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tesco social media case study

Tesco Social Media: How Does the Supermarket Brand Use Social?

Tesco and Social Media isn’t something many of use often think about, however the supermarket giant is no stranger to online marketing. Have you ever wondered how the UK’s biggest supermarket uses social media? In this social media case study, we’ll be looking at how Tesco uses social media to grow its brand and interact with its customers.

Tesco & Social Media: The Early Days

The UK’s biggest supermarket and the retailer where we spend on average one pound in eight has come a long way since the TV adverts with the pensioner and its origins as a series of market stalls. Today, it has operations in thirteen countries including China and Ireland, over 3000 stores in the UK, sells credit cards and power drills and owns the restaurant chain Giraffe and the video on demand service BlinkBox. It has even tried to shelve its past by dropping the well known ‘every little helps’ slogan.

Inevitably, all of these business aspects are going to require a significant presence on social media. On Twitter for example, there are more than twenty accounts, which provide regular updates about books, dieting, kitchens and its stores in Malaysia to name a few.

Tesco on Social Media: Twitter

The most popular account though (@Tesco) allows customers to complain about their dodgy microwavable Kebab from 8am to 11pm every day. In comparison, Sainsbury’s offer a similar seven day service, whilst Morrisons and Asda provide something much more limited.

To its credit also, the company hasn’t taken itself too seriously on some of its Twitter feeds. For example, in 2013 they launched the “#nojoke/there’s nothing funny about Tesco Mobile”campaign, which attempted to remove the stereotypical impression that it’s a terrible network to be associated with. As part of this, adverts were created with three comedians including Ronnie Corbett and content assistants were trained by an agency about responding with a light touch. A notable example of this is shown below:

Screen Shot 2013-10-01 at 16.50.52

To ensure that genuine comments and complaints were being addressed though, the company did set up a separate Twitter account, this being @tescomobilecare.

But this has resulted in some issues. At the height of the horse meat scandal for instance, it scheduled a post at the end of the day which said “we’re off to the hay.” Yes, the tweet was taken completely out of context, but it was something that probably should’ve taken off the scheduling list the moment it was found that the cheap burgers weren’t quite what they said on the label.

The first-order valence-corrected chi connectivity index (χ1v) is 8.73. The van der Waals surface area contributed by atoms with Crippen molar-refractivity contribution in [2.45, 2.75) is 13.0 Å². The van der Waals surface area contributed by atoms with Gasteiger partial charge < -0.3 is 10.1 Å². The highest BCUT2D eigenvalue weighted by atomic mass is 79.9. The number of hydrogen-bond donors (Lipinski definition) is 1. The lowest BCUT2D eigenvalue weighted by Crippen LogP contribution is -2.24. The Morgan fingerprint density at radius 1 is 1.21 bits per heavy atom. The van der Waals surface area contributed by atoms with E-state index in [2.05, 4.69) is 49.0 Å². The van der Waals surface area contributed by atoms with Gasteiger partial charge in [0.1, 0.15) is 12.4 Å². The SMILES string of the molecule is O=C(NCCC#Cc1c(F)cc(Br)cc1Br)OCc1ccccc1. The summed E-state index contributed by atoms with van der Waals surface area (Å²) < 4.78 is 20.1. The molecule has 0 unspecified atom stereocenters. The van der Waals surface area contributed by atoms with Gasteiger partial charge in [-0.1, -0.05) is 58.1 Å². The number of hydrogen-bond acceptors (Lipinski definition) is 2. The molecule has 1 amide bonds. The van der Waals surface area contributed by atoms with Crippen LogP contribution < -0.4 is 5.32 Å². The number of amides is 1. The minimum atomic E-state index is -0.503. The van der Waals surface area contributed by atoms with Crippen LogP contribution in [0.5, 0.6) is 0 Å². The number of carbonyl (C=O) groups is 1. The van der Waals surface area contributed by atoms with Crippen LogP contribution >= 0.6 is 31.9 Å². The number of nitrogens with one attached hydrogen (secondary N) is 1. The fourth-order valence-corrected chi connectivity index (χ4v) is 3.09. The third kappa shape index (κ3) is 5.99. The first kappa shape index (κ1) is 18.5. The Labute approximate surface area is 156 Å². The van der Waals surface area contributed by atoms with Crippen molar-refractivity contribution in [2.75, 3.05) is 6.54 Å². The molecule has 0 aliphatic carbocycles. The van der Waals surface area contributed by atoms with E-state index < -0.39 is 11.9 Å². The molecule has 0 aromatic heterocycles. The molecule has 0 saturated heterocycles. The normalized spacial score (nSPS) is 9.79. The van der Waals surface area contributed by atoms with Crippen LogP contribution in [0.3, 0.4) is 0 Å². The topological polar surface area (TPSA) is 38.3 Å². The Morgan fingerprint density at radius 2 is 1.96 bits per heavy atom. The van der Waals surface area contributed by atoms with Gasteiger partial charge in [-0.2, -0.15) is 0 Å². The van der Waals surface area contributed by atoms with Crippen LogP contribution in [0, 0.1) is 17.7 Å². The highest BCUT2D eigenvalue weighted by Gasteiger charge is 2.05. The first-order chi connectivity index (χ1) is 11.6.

More recently, as part of a major re-launch, the company introduced a new advertising campaign and the hashtag #loveeverymouthful. However, this campaign began on the same day as an announcement by the Prime Minister that pornography would be banned unless requested. It also gave people the opportunity to rehash old jokes about dodgy lasagne, Shergar and Desert Orchid. But despite some initial issues, this slogan continues to be used to this very day.

Facebook & Pinterest

Meanwhile, on other social networks, Tesco places a significant emphasis on replying to customer queries on a similar number of Facebook pages. It also promotes recipes, healthy living and gardening ideas amongst others on a Pinterest account. In addition, they use both of these platforms to field customer comments and questions as/when they arrise – something that all brands need to do across all their active platforms.

Whilst Tesco has seen its fair share of controversy and sticky moments on social media, we can’t deny that they handled it well. It’s not a brand that’s afraid to poke fun at itself and its customers, which seems to be par for the supermarket course, especially on Twitter. We’re ready and waiting with our popcorn when Aldi and Tesco battle it out again on Twitter. Here’s hoping for another Cuthbert situation! Ready for more? Check out our cast study exploring how the coffee giant Costa uses social media to grow its brand!
This article was originally published in 2013 but has been updated in 2023 for relevance.

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